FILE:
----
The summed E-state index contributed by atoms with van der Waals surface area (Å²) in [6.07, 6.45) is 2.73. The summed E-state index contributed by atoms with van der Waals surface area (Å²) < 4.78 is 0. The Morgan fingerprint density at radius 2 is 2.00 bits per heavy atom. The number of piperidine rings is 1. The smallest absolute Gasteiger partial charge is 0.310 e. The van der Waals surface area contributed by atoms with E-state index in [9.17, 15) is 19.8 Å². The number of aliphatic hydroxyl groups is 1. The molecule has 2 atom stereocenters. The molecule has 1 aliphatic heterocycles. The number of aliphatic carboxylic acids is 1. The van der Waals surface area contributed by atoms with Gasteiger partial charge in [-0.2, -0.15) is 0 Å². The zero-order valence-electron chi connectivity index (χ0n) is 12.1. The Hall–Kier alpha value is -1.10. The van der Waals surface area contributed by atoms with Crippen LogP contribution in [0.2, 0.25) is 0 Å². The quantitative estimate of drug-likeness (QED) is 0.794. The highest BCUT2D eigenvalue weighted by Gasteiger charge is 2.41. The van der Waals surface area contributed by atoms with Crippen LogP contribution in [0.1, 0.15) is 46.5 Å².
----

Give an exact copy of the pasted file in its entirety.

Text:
The summed E-state index contributed by atoms with van der Waals surface area (Å²) in [6.07, 6.45) is 2.73. The summed E-state index contributed by atoms with van der Waals surface area (Å²) < 4.78 is 0. The Morgan fingerprint density at radius 2 is 2.00 bits per heavy atom. The number of piperidine rings is 1. The smallest absolute Gasteiger partial charge is 0.310 e. The van der Waals surface area contributed by atoms with E-state index in [9.17, 15) is 19.8 Å². The number of aliphatic hydroxyl groups is 1. The molecule has 2 atom stereocenters. The molecule has 1 aliphatic heterocycles. The number of aliphatic carboxylic acids is 1. The van der Waals surface area contributed by atoms with Gasteiger partial charge in [-0.2, -0.15) is 0 Å². The zero-order valence-electron chi connectivity index (χ0n) is 12.1. The Hall–Kier alpha value is -1.10. The van der Waals surface area contributed by atoms with Crippen LogP contribution in [0.2, 0.25) is 0 Å². The quantitative estimate of drug-likeness (QED) is 0.794. The highest BCUT2D eigenvalue weighted by Gasteiger charge is 2.41. The van der Waals surface area contributed by atoms with Crippen LogP contribution in [0.1, 0.15) is 46.5 Å².